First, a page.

With skilled workers like Harley Race, Bobby Eaton or The Dynamite Kid (Tom Billington), if they're playing heel, it's a matter of following them and selling their work and adding your own inputs, like reversals and comebacks. Guys like Race are such smooth ring workers that you need to keep a close eye on them to see what's coming next and then sell it for all it's worth - or reverse it, if you think that'll help the rhythm of the match. One time I was working to get Scott Norton over as a monster heel after he'd just arrived in WCW.  I told him to give me a sort of beale throw - and then launched my body from one side of the ring to the other. The audience is left thinking "what a strong guy Norton must be" to throw a 240 pound wrestler around like a rag doll.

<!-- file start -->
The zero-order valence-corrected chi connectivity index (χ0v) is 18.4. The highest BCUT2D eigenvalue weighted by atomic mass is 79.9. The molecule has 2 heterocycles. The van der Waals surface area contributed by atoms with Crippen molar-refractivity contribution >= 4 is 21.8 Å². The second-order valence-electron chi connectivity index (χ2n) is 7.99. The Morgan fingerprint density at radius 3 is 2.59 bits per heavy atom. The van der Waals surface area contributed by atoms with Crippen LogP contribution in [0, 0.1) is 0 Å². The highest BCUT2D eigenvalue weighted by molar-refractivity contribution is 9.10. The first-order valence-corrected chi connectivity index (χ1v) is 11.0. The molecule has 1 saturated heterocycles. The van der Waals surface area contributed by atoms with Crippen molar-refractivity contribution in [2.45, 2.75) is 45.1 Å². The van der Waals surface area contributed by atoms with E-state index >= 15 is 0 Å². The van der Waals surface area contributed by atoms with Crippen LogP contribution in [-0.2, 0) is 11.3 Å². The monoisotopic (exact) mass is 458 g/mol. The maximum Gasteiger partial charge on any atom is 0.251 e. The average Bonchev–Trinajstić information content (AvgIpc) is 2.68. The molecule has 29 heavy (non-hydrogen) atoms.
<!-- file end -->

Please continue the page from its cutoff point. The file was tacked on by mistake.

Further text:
My professional training is to put over ANYONE.  But, whenever I was being jobbed out gratuitously or as punishment by the bookers, I'd resist by not working out beforehand, or refusing to make a comeback in the ring or by ending the match early. One time they asked me to put  "Mean" Mark Callous [later 'The Undertaker'] over - there was 10 minutes for the match. I didn't respect the booker, I think it was Ole. I told him "Are you sure you really need that much time in there tonight? You could have them beat me quicker if you like."  I let Callous throw me around for 5 minutes.  They wanted me to do the Rocky comeback - y'know, where the babyface makes a final rally to get the crowd behind him.  I told Callous -  "No comeback! Let's go right into the finish!"  Bob Roop [the road agent] was mad about it - "What the hell was that. In all my 25 years in the business, I've never seen a babyface NOT make a comeback." I denied them the comeback - and then I denied them the chance to comeback at me by pretending I was real excited about the match - "Was that good - did I get him over strong enough?" Pillman came in with his hand over his mouth laughing. We felt they were trying to kill our attitude. They wanted us to react like prima donnas. But I was facetious instead of complaining, I reckoned that way I was pushing their buttons rather than the other way round. I'm afraid I was never very couth about kissing butt.